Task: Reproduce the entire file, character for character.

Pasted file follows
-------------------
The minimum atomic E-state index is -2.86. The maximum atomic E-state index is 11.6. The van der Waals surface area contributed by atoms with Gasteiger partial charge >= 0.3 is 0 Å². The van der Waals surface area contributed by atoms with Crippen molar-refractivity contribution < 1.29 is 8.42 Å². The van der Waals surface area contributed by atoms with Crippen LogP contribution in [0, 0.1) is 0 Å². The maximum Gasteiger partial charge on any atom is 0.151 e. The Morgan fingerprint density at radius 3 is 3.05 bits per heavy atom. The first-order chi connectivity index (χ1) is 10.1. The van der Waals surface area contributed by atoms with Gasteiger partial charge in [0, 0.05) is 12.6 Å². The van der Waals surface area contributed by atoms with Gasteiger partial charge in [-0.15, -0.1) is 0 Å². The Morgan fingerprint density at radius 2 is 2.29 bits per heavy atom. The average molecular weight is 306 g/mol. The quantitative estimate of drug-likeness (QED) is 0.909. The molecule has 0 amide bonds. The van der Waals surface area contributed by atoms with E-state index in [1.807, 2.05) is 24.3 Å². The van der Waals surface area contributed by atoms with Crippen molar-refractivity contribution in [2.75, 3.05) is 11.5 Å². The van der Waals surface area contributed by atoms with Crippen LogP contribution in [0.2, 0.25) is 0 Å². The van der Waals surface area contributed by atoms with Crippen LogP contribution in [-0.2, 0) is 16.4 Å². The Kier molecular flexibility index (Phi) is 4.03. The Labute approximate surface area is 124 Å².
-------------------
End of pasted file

The minimum atomic E-state index is -2.86. The maximum atomic E-state index is 11.6. The van der Waals surface area contributed by atoms with Gasteiger partial charge >= 0.3 is 0 Å². The van der Waals surface area contributed by atoms with Crippen molar-refractivity contribution < 1.29 is 8.42 Å². The van der Waals surface area contributed by atoms with Crippen LogP contribution in [0, 0.1) is 0 Å². The maximum Gasteiger partial charge on any atom is 0.151 e. The Morgan fingerprint density at radius 3 is 3.05 bits per heavy atom. The first-order chi connectivity index (χ1) is 10.1. The van der Waals surface area contributed by atoms with Gasteiger partial charge in [0, 0.05) is 12.6 Å². The van der Waals surface area contributed by atoms with Gasteiger partial charge in [-0.15, -0.1) is 0 Å². The Morgan fingerprint density at radius 2 is 2.29 bits per heavy atom. The average molecular weight is 306 g/mol. The quantitative estimate of drug-likeness (QED) is 0.909. The molecule has 0 amide bonds. The van der Waals surface area contributed by atoms with E-state index in [1.807, 2.05) is 24.3 Å². The van der Waals surface area contributed by atoms with Crippen molar-refractivity contribution in [2.75, 3.05) is 11.5 Å². The van der Waals surface area contributed by atoms with Crippen LogP contribution in [0.2, 0.25) is 0 Å². The van der Waals surface area contributed by atoms with Crippen LogP contribution in [-0.2, 0) is 16.4 Å². The Kier molecular flexibility index (Phi) is 4.03. The Labute approximate surface area is 124 Å².